1. Know the college GPA ranges, as well as ACT/SAT minimums

This includes knowing both minimum requirements for acceptance and additional requirements for scholarships. Have your child set a goal to exceed the minimum scores. Remember that a higher ACT or SAT score will only increase your child’s chances of getting a scholarship or grant.

  1. Know the colleges’ extracurricular minimums

Most colleges and universities prefer that your child has extracurricular activities to complement their GPA and standardized test scores. Some even require it. Your child should research each of his choices to see what types of activities are preferred. These will usually be a combination of volunteer work and/or community service.

In the event that the scholarship situation does not unfold as you or your child had hoped, remember that even colleges and universities have an appeals process. Call the financial aid department and speak with the representative responsible for your student’s financial award.

If you feel that you have a legitimate argument as to why your child’s offer should be reexamined or increased, then there is no reason that you cannot successfully make your case with the college in question.  It also helps if your child has applied to multiple colleges (note that this was number one on my above list) and has multiple offers on the table as well, as schools may increase their offers simply due to the fact that another of your choices made a better offer. This is also helpful in that it gives you several schools to consider based on offers, overall cost, and your family’s financial situation.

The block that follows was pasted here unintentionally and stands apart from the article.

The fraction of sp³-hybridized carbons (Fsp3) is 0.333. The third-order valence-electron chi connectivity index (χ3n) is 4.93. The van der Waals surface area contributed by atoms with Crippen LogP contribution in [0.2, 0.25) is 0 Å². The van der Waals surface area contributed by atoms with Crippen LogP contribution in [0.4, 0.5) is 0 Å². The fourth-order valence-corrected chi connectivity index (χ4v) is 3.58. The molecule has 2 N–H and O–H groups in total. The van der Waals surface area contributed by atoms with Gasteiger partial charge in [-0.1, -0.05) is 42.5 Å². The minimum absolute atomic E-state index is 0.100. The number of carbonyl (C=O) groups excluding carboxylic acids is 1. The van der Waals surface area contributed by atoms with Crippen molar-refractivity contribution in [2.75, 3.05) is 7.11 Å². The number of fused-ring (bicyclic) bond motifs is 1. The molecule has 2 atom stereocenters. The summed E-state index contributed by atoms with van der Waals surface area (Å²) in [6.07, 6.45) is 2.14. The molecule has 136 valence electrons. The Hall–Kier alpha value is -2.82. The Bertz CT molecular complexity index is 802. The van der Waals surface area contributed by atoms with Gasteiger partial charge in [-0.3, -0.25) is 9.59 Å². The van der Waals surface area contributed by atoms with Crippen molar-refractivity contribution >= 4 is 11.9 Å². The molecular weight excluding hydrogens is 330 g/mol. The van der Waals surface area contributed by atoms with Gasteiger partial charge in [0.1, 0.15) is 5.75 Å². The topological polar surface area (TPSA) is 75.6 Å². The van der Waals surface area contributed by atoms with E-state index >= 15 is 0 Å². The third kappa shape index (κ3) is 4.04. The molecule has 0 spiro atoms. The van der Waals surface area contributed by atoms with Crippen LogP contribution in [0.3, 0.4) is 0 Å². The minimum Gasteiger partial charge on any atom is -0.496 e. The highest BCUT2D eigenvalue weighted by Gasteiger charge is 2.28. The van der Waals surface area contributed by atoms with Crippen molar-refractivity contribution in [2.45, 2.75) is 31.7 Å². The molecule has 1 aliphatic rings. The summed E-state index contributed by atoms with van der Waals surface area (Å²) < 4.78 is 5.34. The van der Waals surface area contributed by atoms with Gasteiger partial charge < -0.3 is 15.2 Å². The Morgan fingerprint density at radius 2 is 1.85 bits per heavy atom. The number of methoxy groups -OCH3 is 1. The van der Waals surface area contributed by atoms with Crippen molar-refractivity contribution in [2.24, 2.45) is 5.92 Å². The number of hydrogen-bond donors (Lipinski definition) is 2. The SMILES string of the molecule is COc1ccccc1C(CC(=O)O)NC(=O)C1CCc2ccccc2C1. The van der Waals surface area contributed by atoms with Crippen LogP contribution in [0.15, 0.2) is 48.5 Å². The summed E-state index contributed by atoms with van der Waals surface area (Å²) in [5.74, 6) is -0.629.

If you do decide to pursue an appeal, state your case clearly and succinctly,” says Scott Anderson, founder and CEO of For instance, “my wife lost her job and our income this year will be $40,000 less than last year’s information on the FAFSA.”  Or “My mother-in-law just moved in with us and we now have to support her.”  Provide whatever supporting financial information you have available, but do not include information that does not pertain to your appeal.

This is but a small sample of what should go into college preparation while a student is still in high school, but it should be an effective start. Try not to let it overwhelm you or your child by approaching this series of tasks in manageable steps, and your son will be on his way to making a college selection that is focused and gets the ball rolling for effective career planning and management.


Have a question about education, education-related issues or your child’s schoolwork or homework? Ask Dr. Fournier and look for her answer in this column. E-mail your question or comment to Dr. Yvonne Fournier at [email protected].


More Stories By Dr. Yvonne Fournier

Dr. Yvonne Fournier is Founder and President of Fournier Learning Strategies. Her column, "Hassle-Free Homework" was published by the Scripps Howard News Service for 20 years. She has been a pharmacist, public health administrator, demographer and entrepreneur. Dr. Fournier, arguably one of the most prolific of educators and child advocates in America today, has followed her own roadmap, calling not just for change or improvement in education but for an entirely new model.

She remains one of the most controversial opponents of the current education system in America.